ix Litigation funding

The law on third-party litigation funding is sparse, but evolving, in Delaware. Questions have arisen as to whether any protection from discovery may apply to communications between a party to litigation and litigation-funding companies that the party is considering retaining. For example, in Leader Technologies Inc v. Facebook Inc73 the US District Court for the District of Delaware held that attorney–client work product will lose its protection from discovery if it is shared with litigation-funding companies that have not yet been retained.74

IV LEGAL PRACTICE

i Conflicts of interest and ethical walls

Under the Delaware Lawyers’ Rules of Professional Conduct, a lawyer generally cannot represent a potential client if the representation involves a concurrent conflict of interest.75 A concurrent conflict of interest exists if: ‘(1) the representation of one client will be directly adverse to another client; or (2) there is a significant risk that the representation of one or more clients will be materially limited by the lawyer’s responsibilities to another client, a former client or a third person or by a personal interest of the lawyer’.76 In certain circumstances, a lawyer can represent a client in spite of a concurrent interest if the clients or former clients give the lawyer informed consent to do so.77

Where a lawyer is associated with a firm, a lawyer’s conflicts of interest are generally imputed to the other members of that firm.78 Members of a firm can avoid imputation of a new colleague’s conflicts of interests arising from surviving duties to former clients if ‘(1) the personally disqualified lawyer is timely screened from any participation in the matter and is apportioned no part of the fee therefrom; and (2) written notice is promptly given to the affected former client’.79 Also, subject to certain conditions, a member of a firm can avoid such an imputation by obtaining the informed consent of the former client.80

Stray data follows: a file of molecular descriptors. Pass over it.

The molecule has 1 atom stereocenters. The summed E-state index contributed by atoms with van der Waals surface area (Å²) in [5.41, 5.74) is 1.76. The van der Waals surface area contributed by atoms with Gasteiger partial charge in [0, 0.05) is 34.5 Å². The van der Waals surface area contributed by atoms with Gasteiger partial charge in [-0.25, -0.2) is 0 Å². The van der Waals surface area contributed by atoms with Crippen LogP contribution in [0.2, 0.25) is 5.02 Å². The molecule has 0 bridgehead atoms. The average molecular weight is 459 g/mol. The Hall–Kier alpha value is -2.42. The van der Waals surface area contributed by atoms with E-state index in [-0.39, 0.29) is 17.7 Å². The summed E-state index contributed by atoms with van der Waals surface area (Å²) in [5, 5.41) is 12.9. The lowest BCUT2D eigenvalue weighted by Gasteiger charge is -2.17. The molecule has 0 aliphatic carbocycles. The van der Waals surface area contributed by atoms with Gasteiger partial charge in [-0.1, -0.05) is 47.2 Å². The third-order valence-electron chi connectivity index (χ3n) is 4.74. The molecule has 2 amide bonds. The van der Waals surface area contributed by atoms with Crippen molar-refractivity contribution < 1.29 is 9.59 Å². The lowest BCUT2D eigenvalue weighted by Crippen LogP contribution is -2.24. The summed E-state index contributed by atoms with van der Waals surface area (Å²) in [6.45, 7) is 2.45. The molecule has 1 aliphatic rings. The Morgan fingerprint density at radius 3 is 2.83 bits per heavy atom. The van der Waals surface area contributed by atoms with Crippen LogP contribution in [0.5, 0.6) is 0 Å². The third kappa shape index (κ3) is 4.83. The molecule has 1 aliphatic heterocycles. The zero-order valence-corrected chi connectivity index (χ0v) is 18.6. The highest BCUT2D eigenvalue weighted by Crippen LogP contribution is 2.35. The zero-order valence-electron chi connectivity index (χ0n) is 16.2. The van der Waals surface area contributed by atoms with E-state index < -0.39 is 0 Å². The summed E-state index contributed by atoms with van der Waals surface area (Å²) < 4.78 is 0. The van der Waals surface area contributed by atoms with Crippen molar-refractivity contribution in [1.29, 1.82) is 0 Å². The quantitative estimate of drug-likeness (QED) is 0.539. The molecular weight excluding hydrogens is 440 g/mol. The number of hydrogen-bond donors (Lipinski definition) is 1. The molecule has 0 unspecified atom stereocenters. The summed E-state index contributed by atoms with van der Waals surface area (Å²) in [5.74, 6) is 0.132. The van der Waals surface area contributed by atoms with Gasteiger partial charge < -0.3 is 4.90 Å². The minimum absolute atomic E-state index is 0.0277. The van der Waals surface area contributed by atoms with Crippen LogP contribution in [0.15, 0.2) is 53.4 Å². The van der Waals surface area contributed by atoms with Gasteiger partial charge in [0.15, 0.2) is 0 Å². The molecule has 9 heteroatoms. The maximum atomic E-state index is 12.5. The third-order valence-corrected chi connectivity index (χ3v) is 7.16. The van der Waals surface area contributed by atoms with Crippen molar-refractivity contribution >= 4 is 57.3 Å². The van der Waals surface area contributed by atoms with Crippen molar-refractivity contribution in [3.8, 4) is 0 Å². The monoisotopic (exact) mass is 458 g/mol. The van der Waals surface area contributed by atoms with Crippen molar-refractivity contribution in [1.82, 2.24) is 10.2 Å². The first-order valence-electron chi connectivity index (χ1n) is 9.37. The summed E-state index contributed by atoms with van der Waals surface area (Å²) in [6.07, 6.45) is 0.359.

ii Money laundering, proceeds of crime and funds related to terrorism

Where a lawyer learns that a ‘client has used the lawyer’s services to perpetrate a crime’, such as money laundering, the lawyer may withdraw from representing the client.81 Furthermore, where a client has used a lawyer’s services to further the client’s criminal conduct, the lawyer ‘may reveal information relating to the representation of [the] client to the extent the lawyer reasonably believes necessary’ to (1) prevent the client from committing a crime that is reasonably certain to result in substantial financial injury to another or (2) prevent, mitigate, or rectify substantial financial injury to another that is reasonably certain to result.82

iii Data protection